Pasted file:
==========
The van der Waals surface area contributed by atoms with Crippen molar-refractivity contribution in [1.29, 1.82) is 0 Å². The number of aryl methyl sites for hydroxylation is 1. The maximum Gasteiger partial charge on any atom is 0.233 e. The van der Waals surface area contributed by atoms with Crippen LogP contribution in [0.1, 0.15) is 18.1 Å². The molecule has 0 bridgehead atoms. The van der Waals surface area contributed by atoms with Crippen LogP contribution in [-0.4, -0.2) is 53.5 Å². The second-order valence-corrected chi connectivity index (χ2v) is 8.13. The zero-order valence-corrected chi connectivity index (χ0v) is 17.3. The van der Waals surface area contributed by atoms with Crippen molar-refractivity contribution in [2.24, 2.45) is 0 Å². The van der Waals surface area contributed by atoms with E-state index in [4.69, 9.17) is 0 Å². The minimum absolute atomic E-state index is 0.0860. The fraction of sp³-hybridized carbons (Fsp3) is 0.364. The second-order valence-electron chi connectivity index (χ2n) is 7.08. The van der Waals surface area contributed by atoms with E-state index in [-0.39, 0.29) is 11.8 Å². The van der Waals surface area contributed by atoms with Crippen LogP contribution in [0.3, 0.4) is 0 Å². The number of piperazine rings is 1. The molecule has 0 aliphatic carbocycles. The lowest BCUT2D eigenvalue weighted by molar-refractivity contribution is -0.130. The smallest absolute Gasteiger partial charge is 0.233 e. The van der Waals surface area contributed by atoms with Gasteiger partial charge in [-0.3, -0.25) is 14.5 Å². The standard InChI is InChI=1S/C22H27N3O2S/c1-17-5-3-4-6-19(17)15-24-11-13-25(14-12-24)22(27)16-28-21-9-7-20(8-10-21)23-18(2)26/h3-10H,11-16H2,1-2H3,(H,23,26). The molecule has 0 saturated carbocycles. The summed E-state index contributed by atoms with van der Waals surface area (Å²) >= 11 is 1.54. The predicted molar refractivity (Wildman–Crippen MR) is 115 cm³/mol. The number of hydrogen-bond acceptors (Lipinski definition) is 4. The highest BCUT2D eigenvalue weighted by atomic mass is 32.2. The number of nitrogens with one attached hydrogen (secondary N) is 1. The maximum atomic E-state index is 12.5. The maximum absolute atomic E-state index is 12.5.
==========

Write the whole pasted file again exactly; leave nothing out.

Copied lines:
The van der Waals surface area contributed by atoms with Crippen molar-refractivity contribution in [1.29, 1.82) is 0 Å². The number of aryl methyl sites for hydroxylation is 1. The maximum Gasteiger partial charge on any atom is 0.233 e. The van der Waals surface area contributed by atoms with Crippen LogP contribution in [0.1, 0.15) is 18.1 Å². The molecule has 0 bridgehead atoms. The van der Waals surface area contributed by atoms with Crippen LogP contribution in [-0.4, -0.2) is 53.5 Å². The second-order valence-corrected chi connectivity index (χ2v) is 8.13. The zero-order valence-corrected chi connectivity index (χ0v) is 17.3. The van der Waals surface area contributed by atoms with Crippen molar-refractivity contribution in [2.24, 2.45) is 0 Å². The van der Waals surface area contributed by atoms with E-state index in [4.69, 9.17) is 0 Å². The minimum absolute atomic E-state index is 0.0860. The fraction of sp³-hybridized carbons (Fsp3) is 0.364. The second-order valence-electron chi connectivity index (χ2n) is 7.08. The van der Waals surface area contributed by atoms with E-state index in [-0.39, 0.29) is 11.8 Å². The van der Waals surface area contributed by atoms with Crippen LogP contribution in [0.3, 0.4) is 0 Å². The number of piperazine rings is 1. The molecule has 0 aliphatic carbocycles. The lowest BCUT2D eigenvalue weighted by molar-refractivity contribution is -0.130. The smallest absolute Gasteiger partial charge is 0.233 e. The van der Waals surface area contributed by atoms with Gasteiger partial charge in [-0.3, -0.25) is 14.5 Å². The standard InChI is InChI=1S/C22H27N3O2S/c1-17-5-3-4-6-19(17)15-24-11-13-25(14-12-24)22(27)16-28-21-9-7-20(8-10-21)23-18(2)26/h3-10H,11-16H2,1-2H3,(H,23,26). The molecule has 0 saturated carbocycles. The summed E-state index contributed by atoms with van der Waals surface area (Å²) >= 11 is 1.54. The predicted molar refractivity (Wildman–Crippen MR) is 115 cm³/mol. The number of hydrogen-bond acceptors (Lipinski definition) is 4. The highest BCUT2D eigenvalue weighted by atomic mass is 32.2. The number of nitrogens with one attached hydrogen (secondary N) is 1. The maximum atomic E-state index is 12.5. The maximum absolute atomic E-state index is 12.5.